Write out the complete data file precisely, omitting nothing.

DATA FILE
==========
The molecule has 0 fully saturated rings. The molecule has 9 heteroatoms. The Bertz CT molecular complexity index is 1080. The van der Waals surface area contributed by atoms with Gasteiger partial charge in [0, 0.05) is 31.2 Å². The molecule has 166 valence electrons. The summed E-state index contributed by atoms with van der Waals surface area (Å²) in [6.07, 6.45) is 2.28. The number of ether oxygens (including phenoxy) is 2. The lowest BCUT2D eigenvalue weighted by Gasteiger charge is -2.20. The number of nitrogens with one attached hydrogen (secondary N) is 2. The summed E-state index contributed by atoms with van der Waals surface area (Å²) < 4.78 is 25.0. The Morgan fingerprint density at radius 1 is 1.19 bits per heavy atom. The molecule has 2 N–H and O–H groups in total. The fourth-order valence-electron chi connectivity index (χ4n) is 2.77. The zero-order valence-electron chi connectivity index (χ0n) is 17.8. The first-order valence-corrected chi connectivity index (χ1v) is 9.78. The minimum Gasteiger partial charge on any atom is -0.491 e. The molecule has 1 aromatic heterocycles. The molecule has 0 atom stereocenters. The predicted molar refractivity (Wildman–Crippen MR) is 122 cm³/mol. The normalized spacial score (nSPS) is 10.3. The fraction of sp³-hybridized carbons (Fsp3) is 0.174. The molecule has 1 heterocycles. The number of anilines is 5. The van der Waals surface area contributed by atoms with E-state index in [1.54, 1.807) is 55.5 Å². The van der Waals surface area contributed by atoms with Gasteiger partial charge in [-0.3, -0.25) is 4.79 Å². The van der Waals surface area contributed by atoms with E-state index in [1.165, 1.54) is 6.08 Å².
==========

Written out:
The molecule has 0 fully saturated rings. The molecule has 9 heteroatoms. The Bertz CT molecular complexity index is 1080. The van der Waals surface area contributed by atoms with Gasteiger partial charge in [0, 0.05) is 31.2 Å². The molecule has 166 valence electrons. The summed E-state index contributed by atoms with van der Waals surface area (Å²) in [6.07, 6.45) is 2.28. The number of ether oxygens (including phenoxy) is 2. The lowest BCUT2D eigenvalue weighted by Gasteiger charge is -2.20. The number of nitrogens with one attached hydrogen (secondary N) is 2. The summed E-state index contributed by atoms with van der Waals surface area (Å²) < 4.78 is 25.0. The Morgan fingerprint density at radius 1 is 1.19 bits per heavy atom. The molecule has 2 N–H and O–H groups in total. The fourth-order valence-electron chi connectivity index (χ4n) is 2.77. The zero-order valence-electron chi connectivity index (χ0n) is 17.8. The first-order valence-corrected chi connectivity index (χ1v) is 9.78. The minimum Gasteiger partial charge on any atom is -0.491 e. The molecule has 1 aromatic heterocycles. The molecule has 0 atom stereocenters. The predicted molar refractivity (Wildman–Crippen MR) is 122 cm³/mol. The normalized spacial score (nSPS) is 10.3. The fraction of sp³-hybridized carbons (Fsp3) is 0.174. The molecule has 1 heterocycles. The number of anilines is 5. The van der Waals surface area contributed by atoms with E-state index in [1.54, 1.807) is 55.5 Å². The van der Waals surface area contributed by atoms with Gasteiger partial charge in [-0.3, -0.25) is 4.79 Å². The van der Waals surface area contributed by atoms with E-state index in [1.165, 1.54) is 6.08 Å².